2019-01-30 18:54

    I continue my relentless 3*ing of the series, though this volume was significantly better than the previous one (The Slippery Slope).Much of the action takes place on submarines. These submarines appear to contain cavernous, often rectangular rooms, although the first of them is encountered in a mountain stream... Later a submarine's window (yup, window) is repaired with chewing gum.My science is further hurt by the claim that sonar of the type that puts a tracking dot on the screen works by listening for noise made on the remote vessels being tracked.Let us put this aside and strive for the perspective of the child who is being read to (my daughter Celyn) ... although I do feel a book should offer some consistent vision that can actually be processed in the readers' heads.Anyhoo - the primary characters offered this time (Captain Widdershins and his daughter Fiona, plus Olaaf, Esme and Carmalita Spats) are enjoyable / funny.We see the good vs evil blurring continue, with good people turning bad, or at least less good and bad people turning good or at least less bad. We see new peril in the form of a weapon of mass destruction - a fungus that kills people, and the children's respective special skills of invention, research, and cookery are employed to good effect.Inevitably Olaaf captures the children on / in his even huger submarine, and inevitably they escape. The pursuit of the mysterious sugar-bowl drives much of the action. We learn incrementally more about VFD and end up pointed fair and square at the Hotel Denouement where all will at last be revealed in book 12 ... or will it? You should join my 3-emails-a-year mailing list for updates about my books. #prizes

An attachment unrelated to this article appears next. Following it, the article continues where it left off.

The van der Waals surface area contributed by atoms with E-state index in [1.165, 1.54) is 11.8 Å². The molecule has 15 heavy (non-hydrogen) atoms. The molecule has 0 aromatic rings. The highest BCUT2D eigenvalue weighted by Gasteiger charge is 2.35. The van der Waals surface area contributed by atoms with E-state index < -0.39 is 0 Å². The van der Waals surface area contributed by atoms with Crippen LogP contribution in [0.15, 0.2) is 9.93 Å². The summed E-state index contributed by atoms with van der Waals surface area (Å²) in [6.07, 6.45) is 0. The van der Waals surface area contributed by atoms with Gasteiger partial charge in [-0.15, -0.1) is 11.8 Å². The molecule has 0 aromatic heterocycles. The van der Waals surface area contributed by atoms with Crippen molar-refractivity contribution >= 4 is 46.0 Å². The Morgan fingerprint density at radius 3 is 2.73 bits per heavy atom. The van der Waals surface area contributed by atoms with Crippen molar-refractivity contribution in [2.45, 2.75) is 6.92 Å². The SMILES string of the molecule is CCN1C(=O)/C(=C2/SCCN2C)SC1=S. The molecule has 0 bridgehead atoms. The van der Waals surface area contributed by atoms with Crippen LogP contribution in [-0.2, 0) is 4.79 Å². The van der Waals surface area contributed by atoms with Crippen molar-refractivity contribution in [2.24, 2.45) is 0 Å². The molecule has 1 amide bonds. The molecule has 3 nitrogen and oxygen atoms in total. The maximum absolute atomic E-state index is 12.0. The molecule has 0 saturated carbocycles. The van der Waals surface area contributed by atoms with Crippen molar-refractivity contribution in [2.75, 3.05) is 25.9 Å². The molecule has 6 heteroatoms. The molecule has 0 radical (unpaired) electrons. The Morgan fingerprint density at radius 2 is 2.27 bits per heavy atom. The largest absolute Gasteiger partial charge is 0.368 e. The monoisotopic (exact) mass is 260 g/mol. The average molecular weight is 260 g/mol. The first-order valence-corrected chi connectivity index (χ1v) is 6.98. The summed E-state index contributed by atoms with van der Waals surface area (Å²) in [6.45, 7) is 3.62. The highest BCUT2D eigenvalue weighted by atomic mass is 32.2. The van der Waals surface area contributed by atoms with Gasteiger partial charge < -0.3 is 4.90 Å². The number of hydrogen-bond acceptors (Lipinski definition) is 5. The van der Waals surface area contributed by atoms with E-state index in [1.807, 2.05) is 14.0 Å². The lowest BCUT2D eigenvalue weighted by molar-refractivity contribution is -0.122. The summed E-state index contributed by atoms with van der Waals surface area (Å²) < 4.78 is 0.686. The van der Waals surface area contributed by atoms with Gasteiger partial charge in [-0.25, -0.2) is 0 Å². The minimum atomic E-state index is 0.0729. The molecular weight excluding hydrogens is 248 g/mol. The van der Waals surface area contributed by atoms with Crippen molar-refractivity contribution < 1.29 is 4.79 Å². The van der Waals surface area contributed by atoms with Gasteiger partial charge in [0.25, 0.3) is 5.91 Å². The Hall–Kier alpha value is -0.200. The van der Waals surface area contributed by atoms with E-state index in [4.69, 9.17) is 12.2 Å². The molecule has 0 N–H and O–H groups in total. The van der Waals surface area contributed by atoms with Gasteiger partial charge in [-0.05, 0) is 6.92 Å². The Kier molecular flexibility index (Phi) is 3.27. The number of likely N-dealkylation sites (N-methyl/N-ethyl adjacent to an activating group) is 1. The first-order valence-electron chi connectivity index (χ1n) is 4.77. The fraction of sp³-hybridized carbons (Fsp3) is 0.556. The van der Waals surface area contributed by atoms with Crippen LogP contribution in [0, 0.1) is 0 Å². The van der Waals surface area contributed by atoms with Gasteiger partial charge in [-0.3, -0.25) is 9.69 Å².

• Saleh MoonWalker
    2019-02-09 18:58

    Onvan : The Grim Grotto (A Series of Unfortunate Events, #11) - Nevisande : Lemony Snicket - ISBN : 64410145 - ISBN13 : 9780064410144 - Dar 323 Safhe - Saal e Chap : 2004

  • Ahmad Sharabiani
    2019-01-26 15:55